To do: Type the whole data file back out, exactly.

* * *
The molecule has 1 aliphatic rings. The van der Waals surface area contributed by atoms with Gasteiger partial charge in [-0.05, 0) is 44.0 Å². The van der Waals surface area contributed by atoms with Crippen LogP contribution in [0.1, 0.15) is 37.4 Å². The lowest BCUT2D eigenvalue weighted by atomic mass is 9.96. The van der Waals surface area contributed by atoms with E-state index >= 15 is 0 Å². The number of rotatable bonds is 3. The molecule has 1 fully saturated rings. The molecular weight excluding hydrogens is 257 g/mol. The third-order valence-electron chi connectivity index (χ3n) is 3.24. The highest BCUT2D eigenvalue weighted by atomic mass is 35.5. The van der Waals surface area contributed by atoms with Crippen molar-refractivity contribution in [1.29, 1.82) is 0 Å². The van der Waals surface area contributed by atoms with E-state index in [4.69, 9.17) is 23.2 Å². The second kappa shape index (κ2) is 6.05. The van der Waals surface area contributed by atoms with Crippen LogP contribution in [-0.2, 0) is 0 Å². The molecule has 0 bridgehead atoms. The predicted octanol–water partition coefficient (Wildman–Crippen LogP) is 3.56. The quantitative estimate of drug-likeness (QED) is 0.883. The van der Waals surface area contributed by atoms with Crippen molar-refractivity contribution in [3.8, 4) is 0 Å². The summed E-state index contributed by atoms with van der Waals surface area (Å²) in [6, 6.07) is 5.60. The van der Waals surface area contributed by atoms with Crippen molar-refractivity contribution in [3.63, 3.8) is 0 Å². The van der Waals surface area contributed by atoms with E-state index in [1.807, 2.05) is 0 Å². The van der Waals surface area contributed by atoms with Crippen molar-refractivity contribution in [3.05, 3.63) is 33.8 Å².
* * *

The molecule has 1 aliphatic rings. The van der Waals surface area contributed by atoms with Gasteiger partial charge in [-0.05, 0) is 44.0 Å². The van der Waals surface area contributed by atoms with Crippen LogP contribution in [0.1, 0.15) is 37.4 Å². The lowest BCUT2D eigenvalue weighted by atomic mass is 9.96. The van der Waals surface area contributed by atoms with E-state index >= 15 is 0 Å². The number of rotatable bonds is 3. The molecule has 1 fully saturated rings. The molecular weight excluding hydrogens is 257 g/mol. The third-order valence-electron chi connectivity index (χ3n) is 3.24. The highest BCUT2D eigenvalue weighted by atomic mass is 35.5. The van der Waals surface area contributed by atoms with Crippen molar-refractivity contribution in [1.29, 1.82) is 0 Å². The van der Waals surface area contributed by atoms with E-state index in [4.69, 9.17) is 23.2 Å². The second kappa shape index (κ2) is 6.05. The van der Waals surface area contributed by atoms with Crippen LogP contribution in [-0.2, 0) is 0 Å². The molecule has 0 bridgehead atoms. The predicted octanol–water partition coefficient (Wildman–Crippen LogP) is 3.56. The quantitative estimate of drug-likeness (QED) is 0.883. The van der Waals surface area contributed by atoms with Crippen molar-refractivity contribution in [3.8, 4) is 0 Å². The summed E-state index contributed by atoms with van der Waals surface area (Å²) in [6, 6.07) is 5.60. The van der Waals surface area contributed by atoms with Crippen molar-refractivity contribution in [3.63, 3.8) is 0 Å². The van der Waals surface area contributed by atoms with E-state index in [1.807, 2.05) is 0 Å². The van der Waals surface area contributed by atoms with Crippen molar-refractivity contribution in [3.05, 3.63) is 33.8 Å².